A town like no other

Story by Johnny Sain

Since culture is directly derived from the physical features of a place, the culture of Russellville might be exactly what you’d expect from a city founded smack in the center of the most geographically and topographically diverse region in the state.

Russellville isn’t really in northwest Arkansas and it’s not really in central Arkansas. It’s not part of the Ozark Plateau, but it is bordered by bluff-lined mountains. Russellville is a river town where the highlands meet the bottomlands. Two early names for the area now known as Russellville — Chactas Prairie and Cactus Flats — only add to the ambiguity.

This diversity of the land has constructed a unique heritage that’s not quite Southern, not quite Ozarkian, and not quite Midwestern. In short, it eludes any labels. But who needs a label?

For 150 years now, the City of Russellville has grown in population, wealth, and influence while nestled into its own little corner of the state (physically and culturally) as one of Arkansas’ larger towns. It shares a niche with no other municipality. A river town, a railroad town, an interstate town — Russellville sits at the crossroads that lead to everywhere else in the state. If you want to get there, you’ll likely pass through Russellville.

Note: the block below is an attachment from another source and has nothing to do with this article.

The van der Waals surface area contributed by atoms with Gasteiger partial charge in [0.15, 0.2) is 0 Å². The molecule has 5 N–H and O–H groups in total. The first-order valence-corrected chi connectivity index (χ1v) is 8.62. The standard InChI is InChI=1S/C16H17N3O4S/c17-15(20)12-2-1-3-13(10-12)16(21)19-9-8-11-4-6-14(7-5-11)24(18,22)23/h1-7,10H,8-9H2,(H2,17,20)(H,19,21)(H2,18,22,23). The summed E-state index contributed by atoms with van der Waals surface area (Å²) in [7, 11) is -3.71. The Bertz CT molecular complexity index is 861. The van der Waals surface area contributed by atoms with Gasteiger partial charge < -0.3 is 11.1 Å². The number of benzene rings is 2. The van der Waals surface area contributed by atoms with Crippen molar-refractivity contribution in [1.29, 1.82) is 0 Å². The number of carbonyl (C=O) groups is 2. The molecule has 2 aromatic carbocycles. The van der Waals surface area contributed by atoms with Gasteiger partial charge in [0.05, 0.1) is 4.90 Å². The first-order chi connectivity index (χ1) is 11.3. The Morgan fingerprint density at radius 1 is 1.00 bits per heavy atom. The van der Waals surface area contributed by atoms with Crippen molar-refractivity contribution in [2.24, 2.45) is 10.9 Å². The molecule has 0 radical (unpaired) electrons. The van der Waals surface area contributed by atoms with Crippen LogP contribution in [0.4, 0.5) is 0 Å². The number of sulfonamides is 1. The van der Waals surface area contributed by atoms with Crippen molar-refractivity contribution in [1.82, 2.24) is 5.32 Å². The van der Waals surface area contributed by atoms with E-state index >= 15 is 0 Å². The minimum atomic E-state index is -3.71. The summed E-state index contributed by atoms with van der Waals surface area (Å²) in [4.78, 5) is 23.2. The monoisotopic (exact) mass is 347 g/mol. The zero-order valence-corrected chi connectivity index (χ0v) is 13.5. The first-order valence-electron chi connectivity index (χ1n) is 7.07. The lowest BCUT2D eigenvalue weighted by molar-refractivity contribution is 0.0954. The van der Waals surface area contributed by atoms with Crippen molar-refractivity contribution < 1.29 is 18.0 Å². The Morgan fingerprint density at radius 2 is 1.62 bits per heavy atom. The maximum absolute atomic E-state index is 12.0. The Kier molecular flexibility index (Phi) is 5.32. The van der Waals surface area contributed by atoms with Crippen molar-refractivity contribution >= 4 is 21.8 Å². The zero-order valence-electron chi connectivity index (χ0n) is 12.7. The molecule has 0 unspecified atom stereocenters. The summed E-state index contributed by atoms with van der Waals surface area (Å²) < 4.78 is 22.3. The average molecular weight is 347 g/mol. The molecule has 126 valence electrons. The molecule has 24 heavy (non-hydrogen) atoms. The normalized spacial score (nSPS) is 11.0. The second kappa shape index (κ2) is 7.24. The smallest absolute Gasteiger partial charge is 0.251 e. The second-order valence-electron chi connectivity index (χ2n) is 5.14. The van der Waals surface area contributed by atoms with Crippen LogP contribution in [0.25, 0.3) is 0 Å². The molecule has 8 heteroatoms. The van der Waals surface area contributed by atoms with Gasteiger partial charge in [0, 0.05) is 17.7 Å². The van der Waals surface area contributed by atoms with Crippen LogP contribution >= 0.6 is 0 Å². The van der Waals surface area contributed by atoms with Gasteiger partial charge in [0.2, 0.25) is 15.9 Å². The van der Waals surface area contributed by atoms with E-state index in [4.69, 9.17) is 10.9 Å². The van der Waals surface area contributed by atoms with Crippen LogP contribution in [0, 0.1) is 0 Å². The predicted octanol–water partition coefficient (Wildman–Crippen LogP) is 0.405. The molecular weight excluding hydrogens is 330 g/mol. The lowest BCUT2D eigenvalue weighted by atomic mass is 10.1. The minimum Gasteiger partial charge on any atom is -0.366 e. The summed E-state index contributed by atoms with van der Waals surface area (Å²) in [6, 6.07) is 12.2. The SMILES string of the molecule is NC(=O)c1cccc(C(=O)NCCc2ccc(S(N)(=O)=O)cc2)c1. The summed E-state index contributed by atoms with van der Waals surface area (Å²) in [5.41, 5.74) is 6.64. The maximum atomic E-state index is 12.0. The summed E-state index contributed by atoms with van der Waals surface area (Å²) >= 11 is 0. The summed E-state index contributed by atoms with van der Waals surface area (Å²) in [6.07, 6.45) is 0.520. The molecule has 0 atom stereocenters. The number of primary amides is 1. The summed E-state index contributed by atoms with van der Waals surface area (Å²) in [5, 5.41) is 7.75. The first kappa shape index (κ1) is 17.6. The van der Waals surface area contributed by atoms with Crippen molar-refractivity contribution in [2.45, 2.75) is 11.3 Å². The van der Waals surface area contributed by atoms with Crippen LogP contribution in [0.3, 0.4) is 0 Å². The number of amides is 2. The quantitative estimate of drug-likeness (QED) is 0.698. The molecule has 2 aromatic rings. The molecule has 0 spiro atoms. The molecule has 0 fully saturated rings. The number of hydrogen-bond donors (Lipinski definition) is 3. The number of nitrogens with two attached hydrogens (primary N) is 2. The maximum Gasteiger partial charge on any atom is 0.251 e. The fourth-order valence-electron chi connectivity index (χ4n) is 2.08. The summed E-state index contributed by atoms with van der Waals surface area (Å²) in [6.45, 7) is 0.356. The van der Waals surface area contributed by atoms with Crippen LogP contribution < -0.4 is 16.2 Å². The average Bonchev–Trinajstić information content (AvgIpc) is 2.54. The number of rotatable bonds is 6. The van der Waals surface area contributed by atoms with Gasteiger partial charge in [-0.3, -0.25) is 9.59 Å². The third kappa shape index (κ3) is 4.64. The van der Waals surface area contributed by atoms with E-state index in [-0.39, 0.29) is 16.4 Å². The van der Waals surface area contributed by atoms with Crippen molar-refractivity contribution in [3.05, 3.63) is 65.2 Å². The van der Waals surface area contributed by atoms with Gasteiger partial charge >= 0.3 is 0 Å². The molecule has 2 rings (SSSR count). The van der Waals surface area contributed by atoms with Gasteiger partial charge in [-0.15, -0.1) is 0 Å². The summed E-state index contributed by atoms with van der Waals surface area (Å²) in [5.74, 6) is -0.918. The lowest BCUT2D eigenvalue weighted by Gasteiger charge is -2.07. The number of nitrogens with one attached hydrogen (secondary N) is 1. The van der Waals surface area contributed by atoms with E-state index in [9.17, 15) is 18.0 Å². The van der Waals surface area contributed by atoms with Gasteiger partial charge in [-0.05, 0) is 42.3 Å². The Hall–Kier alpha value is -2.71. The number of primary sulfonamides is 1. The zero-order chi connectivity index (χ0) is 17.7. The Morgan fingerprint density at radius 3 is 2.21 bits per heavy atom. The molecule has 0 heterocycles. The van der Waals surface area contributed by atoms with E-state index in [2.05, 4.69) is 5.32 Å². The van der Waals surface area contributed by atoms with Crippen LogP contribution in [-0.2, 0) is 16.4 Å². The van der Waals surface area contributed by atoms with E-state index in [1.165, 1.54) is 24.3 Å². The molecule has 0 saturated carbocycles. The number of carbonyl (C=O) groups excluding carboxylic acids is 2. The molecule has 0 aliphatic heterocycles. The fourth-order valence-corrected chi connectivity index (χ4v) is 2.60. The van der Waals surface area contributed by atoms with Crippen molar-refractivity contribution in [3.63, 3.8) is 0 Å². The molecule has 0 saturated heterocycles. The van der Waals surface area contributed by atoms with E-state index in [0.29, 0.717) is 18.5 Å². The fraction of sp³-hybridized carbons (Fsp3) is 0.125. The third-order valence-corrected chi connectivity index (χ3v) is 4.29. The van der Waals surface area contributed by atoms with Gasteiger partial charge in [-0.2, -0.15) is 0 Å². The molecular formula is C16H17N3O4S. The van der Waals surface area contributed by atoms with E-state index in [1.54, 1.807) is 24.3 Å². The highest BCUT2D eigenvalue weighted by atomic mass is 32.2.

Adding to the mix is a growing university, educating minds from across the nation and even the globe. Though the means of their transport has evolved over the last century and a half, new ideas, new people, and customs are still arriving daily in Russellville. And, though, the people of this community have held on to so much of who they once were — sometimes for the better and sometimes for the worse — perhaps within this constant of change is where their true identity lies.

Or maybe the city is best understood as a curious amalgam, like the land that surrounds it and upon which it is built. It’s an odd combination of old timey charm and progressively progressive thinking.

Russellville has come a long way in 150 years— from a small river port to county seat to home of one the state’s premier institutions of higher learning to the home of Arkansas’ only nuclear power plant. Who knows what the next 150 will hold. But my bet is on that same steady growth in population, wealth, influence, and diversity all while still tethered to the best of those old values.